‘Nothing to discuss at the moment, My Lady.’
Lady Dedlock disappears up the stairs and Bucket turns to the servant and says, ‘She is a lovely lady, but she doesn’t look quite healthy.’
‘You’re right there,’ says the servant. ‘She suffers from headaches.’
‘Walking is good for headaches,’ suggests Bucket. ‘Didn’t Lady Dedlock go out for a walk on the night of this business with Mr Tulkinghorn? I think I saw her going into the neighbouring garden at about ten o’clock. She was wearing a long black coat with a deep fringe, wasn’t she?’
‘That’s right, but it was half-past nine when I unlocked the garden and left her there with the key.’
After breakfast the next morning, Mr Bucket meets Sir Leicester in the library, and goes straight to his main point. ‘Sir Leicester, I now have the facts that I need to name the person who did this crime.’
‘Is it the soldier, Mr Rouncewell?’ asks Sir Leicester.
‘No, Sir Leicester, not the soldier. It was a woman.’
Sir Leicester is shocked.
‘Sir, it is my duty to tell you some things that will upset you, but I promise that your family’s secrets are safe with me. May I begin by saying that everyone admires Lady Dedlock. She is a model of the finest behaviour.’
‘Sir, I must ask you to leave my wife out of this conversation.’
‘I am afraid that is impossible, Sir Leicester,’ explains Bucket. ‘She is at the centre of everything that has happened.’
‘Officer, you know your duty, but be very careful how you use My Lady’s name. I will not allow you to hurt her or to damage her name.’
‘Sir Leicester, I shall say what I must say, and nothing more.’
And then Mr Bucket tells Sir Leicester everything he knows about Lady Dedlock’s past: her relationship with Captain Hawdon, the baby that she thought was dead, Captain Hawdon’s death and the love letters that he left behind - and Miss Esther Summerson. He explains how Tulkinghorn was using this information against Lady Dedlock, and that she went to the lawyer’s rooms on the night of his murder.
Sir Leicester covers his face with his hands, and when he looks up again, he finds it difficult to speak. The words will not form themselves correctly on his tongue. But finally he asks: ‘Why? Why did Mr Tulkinghorn say nothing of this to me?’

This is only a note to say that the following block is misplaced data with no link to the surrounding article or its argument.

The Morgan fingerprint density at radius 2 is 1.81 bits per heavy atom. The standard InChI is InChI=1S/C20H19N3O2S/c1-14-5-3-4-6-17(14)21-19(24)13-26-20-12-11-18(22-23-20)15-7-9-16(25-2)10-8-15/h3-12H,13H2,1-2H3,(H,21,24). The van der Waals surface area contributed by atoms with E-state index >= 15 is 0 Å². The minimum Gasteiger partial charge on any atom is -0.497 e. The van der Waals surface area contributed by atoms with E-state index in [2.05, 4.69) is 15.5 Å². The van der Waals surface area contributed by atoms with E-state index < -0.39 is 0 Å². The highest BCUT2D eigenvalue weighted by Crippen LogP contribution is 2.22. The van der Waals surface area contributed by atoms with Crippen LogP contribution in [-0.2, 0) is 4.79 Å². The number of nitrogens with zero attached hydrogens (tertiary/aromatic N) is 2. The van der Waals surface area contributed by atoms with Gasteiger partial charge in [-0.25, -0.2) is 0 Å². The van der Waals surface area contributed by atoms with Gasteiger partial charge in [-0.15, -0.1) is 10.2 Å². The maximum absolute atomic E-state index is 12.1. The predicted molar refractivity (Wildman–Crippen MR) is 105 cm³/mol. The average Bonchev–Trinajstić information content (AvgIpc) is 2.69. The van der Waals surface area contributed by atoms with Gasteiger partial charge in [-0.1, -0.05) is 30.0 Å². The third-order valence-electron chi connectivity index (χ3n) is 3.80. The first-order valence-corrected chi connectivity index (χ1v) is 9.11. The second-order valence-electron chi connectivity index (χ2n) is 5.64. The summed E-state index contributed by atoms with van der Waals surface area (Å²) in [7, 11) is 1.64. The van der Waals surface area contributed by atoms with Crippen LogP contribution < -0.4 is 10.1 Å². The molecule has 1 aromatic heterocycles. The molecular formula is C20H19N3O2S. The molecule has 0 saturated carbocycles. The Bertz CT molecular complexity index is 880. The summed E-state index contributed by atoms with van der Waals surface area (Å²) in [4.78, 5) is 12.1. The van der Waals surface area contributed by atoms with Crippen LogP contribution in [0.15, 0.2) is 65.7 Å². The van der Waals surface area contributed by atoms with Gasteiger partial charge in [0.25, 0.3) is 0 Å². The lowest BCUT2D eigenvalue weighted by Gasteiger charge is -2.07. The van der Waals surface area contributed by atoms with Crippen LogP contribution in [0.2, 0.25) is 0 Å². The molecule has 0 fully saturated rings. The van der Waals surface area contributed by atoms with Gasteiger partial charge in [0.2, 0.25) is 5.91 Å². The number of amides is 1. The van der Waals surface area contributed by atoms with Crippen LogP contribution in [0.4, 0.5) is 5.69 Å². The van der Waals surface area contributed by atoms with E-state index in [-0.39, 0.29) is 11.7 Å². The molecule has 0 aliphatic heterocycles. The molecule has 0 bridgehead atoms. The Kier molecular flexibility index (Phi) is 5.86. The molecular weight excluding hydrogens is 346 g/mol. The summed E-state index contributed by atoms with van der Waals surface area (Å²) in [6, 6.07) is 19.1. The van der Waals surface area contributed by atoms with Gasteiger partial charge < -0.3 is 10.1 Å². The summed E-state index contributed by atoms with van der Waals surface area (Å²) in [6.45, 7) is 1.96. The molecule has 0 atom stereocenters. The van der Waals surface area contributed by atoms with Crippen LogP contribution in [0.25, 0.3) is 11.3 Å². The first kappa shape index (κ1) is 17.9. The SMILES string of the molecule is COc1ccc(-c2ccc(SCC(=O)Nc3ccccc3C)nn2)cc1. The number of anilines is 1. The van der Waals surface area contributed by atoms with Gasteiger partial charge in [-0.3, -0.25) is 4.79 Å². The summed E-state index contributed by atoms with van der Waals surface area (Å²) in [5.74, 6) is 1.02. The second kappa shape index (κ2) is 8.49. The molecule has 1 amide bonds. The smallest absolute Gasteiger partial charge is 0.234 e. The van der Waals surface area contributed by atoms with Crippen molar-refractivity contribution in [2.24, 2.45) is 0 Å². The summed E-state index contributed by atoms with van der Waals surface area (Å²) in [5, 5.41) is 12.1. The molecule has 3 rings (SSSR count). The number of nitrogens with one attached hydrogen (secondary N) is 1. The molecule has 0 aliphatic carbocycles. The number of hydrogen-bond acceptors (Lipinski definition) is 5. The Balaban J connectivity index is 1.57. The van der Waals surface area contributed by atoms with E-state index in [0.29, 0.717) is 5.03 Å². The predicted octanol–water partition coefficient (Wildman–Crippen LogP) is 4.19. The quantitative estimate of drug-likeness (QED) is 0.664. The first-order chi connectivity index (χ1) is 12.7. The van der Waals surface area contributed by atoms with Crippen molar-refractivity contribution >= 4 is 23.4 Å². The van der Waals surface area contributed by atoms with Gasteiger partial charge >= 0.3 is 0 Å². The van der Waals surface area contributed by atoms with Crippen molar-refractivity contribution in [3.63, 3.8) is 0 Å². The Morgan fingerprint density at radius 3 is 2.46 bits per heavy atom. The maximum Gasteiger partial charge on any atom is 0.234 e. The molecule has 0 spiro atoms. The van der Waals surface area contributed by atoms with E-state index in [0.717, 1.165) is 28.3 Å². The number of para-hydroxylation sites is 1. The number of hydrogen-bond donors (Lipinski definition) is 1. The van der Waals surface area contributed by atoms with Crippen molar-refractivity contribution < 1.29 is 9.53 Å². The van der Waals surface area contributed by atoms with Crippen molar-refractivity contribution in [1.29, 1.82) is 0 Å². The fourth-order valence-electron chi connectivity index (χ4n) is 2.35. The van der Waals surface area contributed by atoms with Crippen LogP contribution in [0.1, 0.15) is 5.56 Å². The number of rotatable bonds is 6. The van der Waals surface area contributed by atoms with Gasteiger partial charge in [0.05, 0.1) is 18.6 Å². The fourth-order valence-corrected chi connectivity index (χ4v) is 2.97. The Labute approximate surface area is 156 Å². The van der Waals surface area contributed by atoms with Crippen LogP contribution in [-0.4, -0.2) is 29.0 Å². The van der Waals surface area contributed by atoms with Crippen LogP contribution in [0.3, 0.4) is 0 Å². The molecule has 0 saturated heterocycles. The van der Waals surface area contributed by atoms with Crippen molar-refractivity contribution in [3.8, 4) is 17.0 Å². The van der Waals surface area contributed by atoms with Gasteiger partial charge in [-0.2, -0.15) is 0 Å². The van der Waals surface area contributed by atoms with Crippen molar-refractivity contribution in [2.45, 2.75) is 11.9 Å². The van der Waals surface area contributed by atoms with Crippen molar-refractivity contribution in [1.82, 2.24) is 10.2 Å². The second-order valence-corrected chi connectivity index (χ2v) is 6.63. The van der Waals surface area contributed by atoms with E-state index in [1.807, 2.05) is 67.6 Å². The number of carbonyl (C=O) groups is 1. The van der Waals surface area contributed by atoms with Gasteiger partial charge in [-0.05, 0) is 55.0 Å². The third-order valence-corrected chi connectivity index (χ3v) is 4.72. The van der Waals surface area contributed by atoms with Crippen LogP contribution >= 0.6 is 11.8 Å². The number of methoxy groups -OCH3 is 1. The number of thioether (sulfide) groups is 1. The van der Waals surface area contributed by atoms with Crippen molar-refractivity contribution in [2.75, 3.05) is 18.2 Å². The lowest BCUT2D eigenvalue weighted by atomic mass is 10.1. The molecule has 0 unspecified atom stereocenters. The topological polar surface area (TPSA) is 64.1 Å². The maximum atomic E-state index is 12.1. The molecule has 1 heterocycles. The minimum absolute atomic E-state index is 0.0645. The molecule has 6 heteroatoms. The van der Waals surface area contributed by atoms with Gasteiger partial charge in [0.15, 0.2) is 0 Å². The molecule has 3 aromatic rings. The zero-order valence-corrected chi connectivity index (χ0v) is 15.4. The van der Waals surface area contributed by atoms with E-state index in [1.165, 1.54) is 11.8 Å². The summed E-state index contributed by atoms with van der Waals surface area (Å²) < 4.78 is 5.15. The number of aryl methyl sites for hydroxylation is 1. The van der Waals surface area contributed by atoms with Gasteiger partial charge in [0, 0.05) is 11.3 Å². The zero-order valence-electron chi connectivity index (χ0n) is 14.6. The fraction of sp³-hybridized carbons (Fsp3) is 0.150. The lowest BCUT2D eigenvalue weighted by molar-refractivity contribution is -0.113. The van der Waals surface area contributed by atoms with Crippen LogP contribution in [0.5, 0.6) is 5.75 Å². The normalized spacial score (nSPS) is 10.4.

‘Sir Leicester, I advise you to speak to your wife. She can explain. I have the letters to Captain Hawdon which I found in Tulkinghorn’s office, and I will not show them to anyone else.’
‘But will the murderer be arrested soon?’ asks Sir Leicester.
‘That person is now in this house,’ continues Bucket. ‘I plan to take her into custody here, with you present. Please follow my directions. Don’t say a word, and agree with me when I look towards you.’
Mr Bucket rings the bell and a servant brings the Frenchwoman, Miss Hortense, into the room. She turns very pale when she sees the detective.
‘Sir Leicester, Miss Hortense used to work for Lady Dedlock as her maid. She has been renting the extra bedroom at my house for some weeks.’
‘Why is this of interest to Sir Leicester Dedlock?’ demands the Frenchwoman. ‘And why has Mrs Bucket brought me here? I do not want to be part of your foolish games. I will leave this minute!’
‘Now, miss, you stay quiet and sit on the sofa.’
‘I will not sit down on any sofa!’ Hortense shouts. ‘Why should I?’
‘Because I am taking you into custody for the murder of Mr Tulkinghorn. I can speak to you politely, while you sit on the sofa, or I can speak to you roughly while we travel to the police station. It is your choice.’
She sits down, saying, ‘You are an animal!’
‘Quiet! Now, Sir Leicester, this young woman worked for Lady Dedlock until your wife asked her to leave.’
‘That was my decision!’ shouts Hortense. ‘I wish for trouble, only trouble, for this house and everyone in it.’
‘Miss, behave yourself,’ continues Bucket. ‘Sir Leicester, this woman also had a complaint against Mr Tulkinghorn after she did a little job for him, for which she was well paid.’
‘I threw his money at him!’
‘This won’t help you, miss. Since this young woman has been renting a room in my house, with the probable aim of watching me at work, she has had a habit of visiting the lawyer’s house and annoying him.
‘On the day after the murder, I arrested George Rouncewell - he hated Tulkinghorn and had been seen at his house on that terrible night. But I didn’t believe that Rouncewell was the murderer.
‘I went home that night and watched Miss Hortense closely. She was being too friendly, too nice to my wife. Then, when I saw her pick up a knife from the table, I suddenly realised that she was the murderer. But she had been to the theatre the night before, and had been seen at the beginning of the play and at the end. The murder happened between those times.
‘My wife helped me to get more facts about Miss Hortense. She saw her writing those letters to me, and she wrote one to you, too. Here it is. It says: LADY DEDLOCK MURDERER. Miss Hortense wanted to blame Lady Dedlock for the murder.’
‘Lies!’ shouts the Frenchwoman. ‘It is all lies!’
‘But I wanted to find the gun, and with my wife’s help, I did. Miss Hortense invited Mrs Bucket to go to a pretty little cafe near a small stream in the countryside. At tea, this young woman excused herself for some minutes, and when she returned to the table she was breathing heavily. A few hours later my men found the gun at the bottom of the stream. The case is closed. We have the murderer.’
‘Animal! I would like to kill you - and your wife, too! And this old man - can you make him better? He is like a child now. And can you make his wife’s disgrace disappear? No! Do with me as you want. It is only death.’ She turned to Sir Leicester. ‘Goodbye, old man. I hate you and I pity you!’
After Mr Bucket leaves with Hortense, Sir Leicester is alone. He is sad and confused and his body is broken. He thinks about his wife and his love for her, which nothing can change, and then he falls to the floor.